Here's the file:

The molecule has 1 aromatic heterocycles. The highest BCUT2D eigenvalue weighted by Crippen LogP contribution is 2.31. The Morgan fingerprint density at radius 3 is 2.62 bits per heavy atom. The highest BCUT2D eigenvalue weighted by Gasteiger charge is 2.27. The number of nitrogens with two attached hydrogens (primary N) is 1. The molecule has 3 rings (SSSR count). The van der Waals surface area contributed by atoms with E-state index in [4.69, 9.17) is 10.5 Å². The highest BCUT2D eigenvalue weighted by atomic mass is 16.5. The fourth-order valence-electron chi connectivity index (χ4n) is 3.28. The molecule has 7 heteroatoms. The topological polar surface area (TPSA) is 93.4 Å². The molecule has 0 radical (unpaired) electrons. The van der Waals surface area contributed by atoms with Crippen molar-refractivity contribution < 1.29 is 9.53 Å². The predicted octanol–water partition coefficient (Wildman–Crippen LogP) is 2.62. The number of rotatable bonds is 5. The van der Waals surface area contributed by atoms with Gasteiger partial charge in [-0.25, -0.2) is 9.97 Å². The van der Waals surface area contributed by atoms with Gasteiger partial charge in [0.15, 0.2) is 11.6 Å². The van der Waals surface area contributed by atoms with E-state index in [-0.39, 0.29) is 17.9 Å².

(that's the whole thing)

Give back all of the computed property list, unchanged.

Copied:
The molecule has 1 aromatic heterocycles. The highest BCUT2D eigenvalue weighted by Crippen LogP contribution is 2.31. The Morgan fingerprint density at radius 3 is 2.62 bits per heavy atom. The highest BCUT2D eigenvalue weighted by Gasteiger charge is 2.27. The number of nitrogens with two attached hydrogens (primary N) is 1. The molecule has 3 rings (SSSR count). The van der Waals surface area contributed by atoms with E-state index in [4.69, 9.17) is 10.5 Å². The highest BCUT2D eigenvalue weighted by atomic mass is 16.5. The fourth-order valence-electron chi connectivity index (χ4n) is 3.28. The molecule has 7 heteroatoms. The topological polar surface area (TPSA) is 93.4 Å². The molecule has 0 radical (unpaired) electrons. The van der Waals surface area contributed by atoms with Crippen molar-refractivity contribution < 1.29 is 9.53 Å². The predicted octanol–water partition coefficient (Wildman–Crippen LogP) is 2.62. The number of rotatable bonds is 5. The van der Waals surface area contributed by atoms with Gasteiger partial charge in [-0.25, -0.2) is 9.97 Å². The van der Waals surface area contributed by atoms with Gasteiger partial charge in [0.15, 0.2) is 11.6 Å². The van der Waals surface area contributed by atoms with E-state index in [-0.39, 0.29) is 17.9 Å².